Let’s start with the end…

Some things we’ve learned over the past 30 years–that novelty is more important than quality; that if you’re not disrupting yourself someone else will disrupt you; that entering new markets is more important than expanding existing markets; that technology has to be evangelized, not asked for by your customers–may no longer be true.

This piece intends to dispel the sexy notion that “disruptive innovations” are always the winner.

But there’s cycle.

Installation is from irruption to the crisis, and deployment is after the crisis. These are the ying and the yang of the cycle.

At some point, “innovation” is expected.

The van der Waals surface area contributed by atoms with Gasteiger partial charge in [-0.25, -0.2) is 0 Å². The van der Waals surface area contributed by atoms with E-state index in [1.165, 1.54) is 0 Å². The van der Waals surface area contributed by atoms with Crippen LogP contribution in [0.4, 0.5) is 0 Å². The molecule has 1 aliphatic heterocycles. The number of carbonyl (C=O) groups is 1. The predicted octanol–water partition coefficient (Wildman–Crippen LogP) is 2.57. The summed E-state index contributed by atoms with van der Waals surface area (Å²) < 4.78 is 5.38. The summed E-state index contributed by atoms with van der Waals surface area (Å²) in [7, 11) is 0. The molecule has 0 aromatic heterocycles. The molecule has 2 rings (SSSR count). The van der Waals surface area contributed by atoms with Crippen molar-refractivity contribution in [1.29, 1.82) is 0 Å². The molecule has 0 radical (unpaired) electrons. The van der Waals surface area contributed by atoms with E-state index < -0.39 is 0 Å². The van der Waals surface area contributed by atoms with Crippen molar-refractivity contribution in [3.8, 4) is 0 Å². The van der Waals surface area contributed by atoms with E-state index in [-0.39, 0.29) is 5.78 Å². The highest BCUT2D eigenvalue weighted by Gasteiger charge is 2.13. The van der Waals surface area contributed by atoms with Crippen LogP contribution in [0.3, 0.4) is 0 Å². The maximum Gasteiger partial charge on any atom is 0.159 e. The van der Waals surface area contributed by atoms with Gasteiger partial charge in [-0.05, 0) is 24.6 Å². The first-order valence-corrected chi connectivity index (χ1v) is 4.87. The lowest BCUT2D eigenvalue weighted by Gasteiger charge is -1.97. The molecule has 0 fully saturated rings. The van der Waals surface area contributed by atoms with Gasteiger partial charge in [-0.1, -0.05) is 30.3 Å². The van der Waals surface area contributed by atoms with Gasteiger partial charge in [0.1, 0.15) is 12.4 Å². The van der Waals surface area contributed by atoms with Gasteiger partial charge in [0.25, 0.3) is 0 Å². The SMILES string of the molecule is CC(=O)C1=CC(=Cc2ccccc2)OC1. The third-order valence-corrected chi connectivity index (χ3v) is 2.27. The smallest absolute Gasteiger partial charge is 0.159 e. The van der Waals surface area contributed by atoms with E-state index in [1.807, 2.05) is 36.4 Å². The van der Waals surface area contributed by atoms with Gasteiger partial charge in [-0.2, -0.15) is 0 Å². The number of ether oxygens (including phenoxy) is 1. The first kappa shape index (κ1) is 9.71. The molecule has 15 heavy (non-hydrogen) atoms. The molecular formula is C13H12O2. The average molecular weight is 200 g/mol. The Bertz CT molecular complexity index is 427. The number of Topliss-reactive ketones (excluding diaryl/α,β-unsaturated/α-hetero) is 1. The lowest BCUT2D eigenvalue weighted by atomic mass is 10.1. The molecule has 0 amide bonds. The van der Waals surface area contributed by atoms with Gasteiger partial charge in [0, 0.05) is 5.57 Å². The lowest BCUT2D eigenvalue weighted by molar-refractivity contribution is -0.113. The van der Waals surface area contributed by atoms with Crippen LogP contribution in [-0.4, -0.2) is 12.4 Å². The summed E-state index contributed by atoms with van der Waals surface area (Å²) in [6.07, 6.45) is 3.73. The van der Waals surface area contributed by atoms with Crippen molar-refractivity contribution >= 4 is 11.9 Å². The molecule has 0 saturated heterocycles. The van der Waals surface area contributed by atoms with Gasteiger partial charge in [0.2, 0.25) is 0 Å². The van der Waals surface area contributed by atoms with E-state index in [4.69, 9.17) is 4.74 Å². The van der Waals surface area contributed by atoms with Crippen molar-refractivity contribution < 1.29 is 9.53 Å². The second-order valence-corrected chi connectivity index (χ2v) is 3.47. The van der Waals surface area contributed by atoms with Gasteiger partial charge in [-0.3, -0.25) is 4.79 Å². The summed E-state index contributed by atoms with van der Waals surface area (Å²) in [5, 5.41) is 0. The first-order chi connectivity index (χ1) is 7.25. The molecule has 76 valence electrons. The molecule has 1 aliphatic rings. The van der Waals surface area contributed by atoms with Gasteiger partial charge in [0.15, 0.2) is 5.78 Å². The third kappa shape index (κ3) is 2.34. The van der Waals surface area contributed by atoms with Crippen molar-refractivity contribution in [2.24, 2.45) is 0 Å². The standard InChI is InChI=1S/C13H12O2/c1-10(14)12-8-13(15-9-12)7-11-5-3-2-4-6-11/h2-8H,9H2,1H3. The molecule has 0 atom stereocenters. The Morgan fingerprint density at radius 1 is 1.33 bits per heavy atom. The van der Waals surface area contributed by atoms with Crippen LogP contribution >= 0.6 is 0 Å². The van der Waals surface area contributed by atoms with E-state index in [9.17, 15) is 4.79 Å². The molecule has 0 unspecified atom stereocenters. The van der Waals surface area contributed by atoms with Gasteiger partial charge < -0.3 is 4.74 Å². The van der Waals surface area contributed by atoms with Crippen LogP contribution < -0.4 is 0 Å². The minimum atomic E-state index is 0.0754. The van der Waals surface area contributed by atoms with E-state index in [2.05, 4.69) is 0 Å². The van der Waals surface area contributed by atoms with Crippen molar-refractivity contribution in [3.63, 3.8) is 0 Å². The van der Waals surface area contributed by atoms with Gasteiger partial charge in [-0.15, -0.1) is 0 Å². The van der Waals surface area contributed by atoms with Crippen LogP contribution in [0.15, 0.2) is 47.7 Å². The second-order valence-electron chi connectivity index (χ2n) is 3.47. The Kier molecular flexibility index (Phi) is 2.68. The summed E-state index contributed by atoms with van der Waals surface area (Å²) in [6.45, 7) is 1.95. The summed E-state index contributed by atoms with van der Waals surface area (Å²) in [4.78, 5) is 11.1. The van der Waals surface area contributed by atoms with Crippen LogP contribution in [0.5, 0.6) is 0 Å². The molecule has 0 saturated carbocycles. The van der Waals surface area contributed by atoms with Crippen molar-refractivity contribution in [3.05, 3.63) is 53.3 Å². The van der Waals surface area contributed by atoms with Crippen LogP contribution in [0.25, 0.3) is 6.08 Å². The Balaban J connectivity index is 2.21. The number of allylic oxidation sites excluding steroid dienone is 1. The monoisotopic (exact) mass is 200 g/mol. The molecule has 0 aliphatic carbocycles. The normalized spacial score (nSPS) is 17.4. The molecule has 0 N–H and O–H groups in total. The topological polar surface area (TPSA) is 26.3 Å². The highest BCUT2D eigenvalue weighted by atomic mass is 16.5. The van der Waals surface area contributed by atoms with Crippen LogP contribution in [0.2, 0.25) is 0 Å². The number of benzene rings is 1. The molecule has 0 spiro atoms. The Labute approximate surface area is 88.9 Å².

Stop considering the technology a feature. Using the technology where it fits is no longer a feature, it’s a requirement. Connecting a thermostat to the Internet wirelessly is awesome, but calling it an Internet-enabled thermostat will start to be like calling a vacuum cleaner an electricity-enabled broom. And if your thermostat does not connect to the Internet, it will be bought only by retro-chic hipsters.

But if you use ICT in your product, it needs to be seamless. Your users shouldn’t need an instruction manual. Don’t scrimp on user interface and user experience design. Many startups have already gone down this road.

In this term, we are at the age of deployment. Deployment is about ubiquity and crossing the chasm.

The deployment age is not an age of exploration, it’s an age of extending the paradigm into all parts of society.

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